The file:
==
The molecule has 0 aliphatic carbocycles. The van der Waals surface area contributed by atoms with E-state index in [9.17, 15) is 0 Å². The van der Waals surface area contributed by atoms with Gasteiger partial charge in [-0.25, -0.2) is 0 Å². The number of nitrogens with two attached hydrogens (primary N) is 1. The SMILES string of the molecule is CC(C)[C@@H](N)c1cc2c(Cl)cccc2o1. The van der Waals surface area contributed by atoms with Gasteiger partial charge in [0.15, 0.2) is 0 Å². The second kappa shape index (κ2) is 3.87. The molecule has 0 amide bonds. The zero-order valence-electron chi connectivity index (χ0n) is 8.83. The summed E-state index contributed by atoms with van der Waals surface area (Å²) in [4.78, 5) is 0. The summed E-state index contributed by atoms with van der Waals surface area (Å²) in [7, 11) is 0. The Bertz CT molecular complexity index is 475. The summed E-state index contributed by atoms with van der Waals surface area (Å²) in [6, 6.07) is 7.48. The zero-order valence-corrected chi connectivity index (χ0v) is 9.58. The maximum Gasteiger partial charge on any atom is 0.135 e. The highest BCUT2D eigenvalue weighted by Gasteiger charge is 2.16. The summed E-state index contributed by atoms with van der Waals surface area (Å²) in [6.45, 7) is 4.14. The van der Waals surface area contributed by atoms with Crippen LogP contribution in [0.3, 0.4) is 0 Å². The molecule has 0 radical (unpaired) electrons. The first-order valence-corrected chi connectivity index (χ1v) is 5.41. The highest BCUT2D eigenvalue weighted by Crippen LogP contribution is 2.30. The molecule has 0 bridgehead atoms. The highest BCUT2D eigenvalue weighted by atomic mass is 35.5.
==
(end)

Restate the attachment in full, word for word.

The molecule has 0 aliphatic carbocycles. The van der Waals surface area contributed by atoms with E-state index in [9.17, 15) is 0 Å². The van der Waals surface area contributed by atoms with Gasteiger partial charge in [-0.25, -0.2) is 0 Å². The number of nitrogens with two attached hydrogens (primary N) is 1. The SMILES string of the molecule is CC(C)[C@@H](N)c1cc2c(Cl)cccc2o1. The van der Waals surface area contributed by atoms with Gasteiger partial charge in [0.15, 0.2) is 0 Å². The second kappa shape index (κ2) is 3.87. The molecule has 0 amide bonds. The zero-order valence-electron chi connectivity index (χ0n) is 8.83. The summed E-state index contributed by atoms with van der Waals surface area (Å²) in [4.78, 5) is 0. The summed E-state index contributed by atoms with van der Waals surface area (Å²) in [7, 11) is 0. The Bertz CT molecular complexity index is 475. The summed E-state index contributed by atoms with van der Waals surface area (Å²) in [6, 6.07) is 7.48. The zero-order valence-corrected chi connectivity index (χ0v) is 9.58. The maximum Gasteiger partial charge on any atom is 0.135 e. The highest BCUT2D eigenvalue weighted by Gasteiger charge is 2.16. The summed E-state index contributed by atoms with van der Waals surface area (Å²) in [6.45, 7) is 4.14. The van der Waals surface area contributed by atoms with Crippen LogP contribution in [0.3, 0.4) is 0 Å². The molecule has 0 radical (unpaired) electrons. The first-order valence-corrected chi connectivity index (χ1v) is 5.41. The highest BCUT2D eigenvalue weighted by Crippen LogP contribution is 2.30. The molecule has 0 bridgehead atoms. The highest BCUT2D eigenvalue weighted by atomic mass is 35.5.